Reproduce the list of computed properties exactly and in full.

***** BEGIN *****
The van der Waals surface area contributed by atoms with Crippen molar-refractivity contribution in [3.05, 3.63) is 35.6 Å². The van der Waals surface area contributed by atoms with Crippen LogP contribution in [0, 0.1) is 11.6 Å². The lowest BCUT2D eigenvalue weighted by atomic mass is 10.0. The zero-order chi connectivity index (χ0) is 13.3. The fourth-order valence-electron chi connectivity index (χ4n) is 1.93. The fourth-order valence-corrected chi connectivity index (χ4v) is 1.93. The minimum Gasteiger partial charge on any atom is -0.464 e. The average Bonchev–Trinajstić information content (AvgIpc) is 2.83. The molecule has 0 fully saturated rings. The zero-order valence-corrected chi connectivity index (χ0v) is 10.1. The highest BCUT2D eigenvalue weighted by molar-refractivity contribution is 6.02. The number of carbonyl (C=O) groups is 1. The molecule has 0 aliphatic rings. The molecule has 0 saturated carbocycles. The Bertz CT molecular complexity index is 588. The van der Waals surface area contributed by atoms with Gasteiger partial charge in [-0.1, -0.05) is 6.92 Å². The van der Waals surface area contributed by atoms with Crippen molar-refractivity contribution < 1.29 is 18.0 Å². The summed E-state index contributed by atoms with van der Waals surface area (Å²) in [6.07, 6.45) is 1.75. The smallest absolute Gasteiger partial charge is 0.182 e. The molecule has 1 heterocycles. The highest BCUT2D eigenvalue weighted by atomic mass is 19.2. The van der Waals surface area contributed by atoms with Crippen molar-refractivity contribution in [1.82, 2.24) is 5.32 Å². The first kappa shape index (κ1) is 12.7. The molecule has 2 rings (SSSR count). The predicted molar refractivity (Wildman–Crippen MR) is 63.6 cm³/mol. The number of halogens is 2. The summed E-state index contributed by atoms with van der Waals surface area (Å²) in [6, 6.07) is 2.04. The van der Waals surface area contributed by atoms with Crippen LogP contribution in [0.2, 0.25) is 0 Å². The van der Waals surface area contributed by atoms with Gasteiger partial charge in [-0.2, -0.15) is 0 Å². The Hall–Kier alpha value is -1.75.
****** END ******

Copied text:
The van der Waals surface area contributed by atoms with Crippen molar-refractivity contribution in [3.05, 3.63) is 35.6 Å². The van der Waals surface area contributed by atoms with Crippen LogP contribution in [0, 0.1) is 11.6 Å². The lowest BCUT2D eigenvalue weighted by atomic mass is 10.0. The zero-order chi connectivity index (χ0) is 13.3. The fourth-order valence-electron chi connectivity index (χ4n) is 1.93. The fourth-order valence-corrected chi connectivity index (χ4v) is 1.93. The minimum Gasteiger partial charge on any atom is -0.464 e. The average Bonchev–Trinajstić information content (AvgIpc) is 2.83. The molecule has 0 fully saturated rings. The zero-order valence-corrected chi connectivity index (χ0v) is 10.1. The highest BCUT2D eigenvalue weighted by molar-refractivity contribution is 6.02. The number of carbonyl (C=O) groups is 1. The molecule has 0 aliphatic rings. The molecule has 0 saturated carbocycles. The Bertz CT molecular complexity index is 588. The van der Waals surface area contributed by atoms with Gasteiger partial charge in [-0.1, -0.05) is 6.92 Å². The van der Waals surface area contributed by atoms with Crippen molar-refractivity contribution < 1.29 is 18.0 Å². The summed E-state index contributed by atoms with van der Waals surface area (Å²) in [6.07, 6.45) is 1.75. The smallest absolute Gasteiger partial charge is 0.182 e. The molecule has 1 heterocycles. The highest BCUT2D eigenvalue weighted by atomic mass is 19.2. The van der Waals surface area contributed by atoms with Crippen molar-refractivity contribution in [1.82, 2.24) is 5.32 Å². The first kappa shape index (κ1) is 12.7. The molecule has 2 rings (SSSR count). The predicted molar refractivity (Wildman–Crippen MR) is 63.6 cm³/mol. The number of halogens is 2. The summed E-state index contributed by atoms with van der Waals surface area (Å²) in [6, 6.07) is 2.04. The van der Waals surface area contributed by atoms with Crippen LogP contribution in [0.2, 0.25) is 0 Å². The van der Waals surface area contributed by atoms with Gasteiger partial charge in [-0.2, -0.15) is 0 Å². The Hall–Kier alpha value is -1.75.